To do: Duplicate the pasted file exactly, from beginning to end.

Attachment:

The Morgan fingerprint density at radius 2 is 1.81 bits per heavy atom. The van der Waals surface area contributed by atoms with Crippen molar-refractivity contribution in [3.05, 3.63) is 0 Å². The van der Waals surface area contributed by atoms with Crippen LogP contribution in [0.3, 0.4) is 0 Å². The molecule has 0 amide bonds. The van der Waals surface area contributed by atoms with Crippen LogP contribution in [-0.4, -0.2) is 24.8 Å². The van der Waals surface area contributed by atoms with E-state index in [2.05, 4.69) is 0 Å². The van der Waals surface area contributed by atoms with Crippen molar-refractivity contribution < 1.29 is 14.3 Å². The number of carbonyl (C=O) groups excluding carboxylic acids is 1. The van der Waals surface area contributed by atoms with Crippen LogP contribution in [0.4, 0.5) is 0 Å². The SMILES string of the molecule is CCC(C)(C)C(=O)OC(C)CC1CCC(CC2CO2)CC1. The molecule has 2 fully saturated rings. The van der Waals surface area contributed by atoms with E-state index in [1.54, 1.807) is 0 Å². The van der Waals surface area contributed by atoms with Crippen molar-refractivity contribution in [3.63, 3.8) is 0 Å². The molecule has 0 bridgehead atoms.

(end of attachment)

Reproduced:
The Morgan fingerprint density at radius 2 is 1.81 bits per heavy atom. The van der Waals surface area contributed by atoms with Crippen molar-refractivity contribution in [3.05, 3.63) is 0 Å². The van der Waals surface area contributed by atoms with Crippen LogP contribution in [0.3, 0.4) is 0 Å². The molecule has 0 amide bonds. The van der Waals surface area contributed by atoms with Crippen LogP contribution in [-0.4, -0.2) is 24.8 Å². The van der Waals surface area contributed by atoms with E-state index in [2.05, 4.69) is 0 Å². The van der Waals surface area contributed by atoms with Crippen molar-refractivity contribution < 1.29 is 14.3 Å². The number of carbonyl (C=O) groups excluding carboxylic acids is 1. The van der Waals surface area contributed by atoms with Crippen LogP contribution in [0.4, 0.5) is 0 Å². The SMILES string of the molecule is CCC(C)(C)C(=O)OC(C)CC1CCC(CC2CO2)CC1. The molecule has 2 fully saturated rings. The van der Waals surface area contributed by atoms with E-state index in [1.54, 1.807) is 0 Å². The van der Waals surface area contributed by atoms with Crippen molar-refractivity contribution in [3.63, 3.8) is 0 Å². The molecule has 0 bridgehead atoms.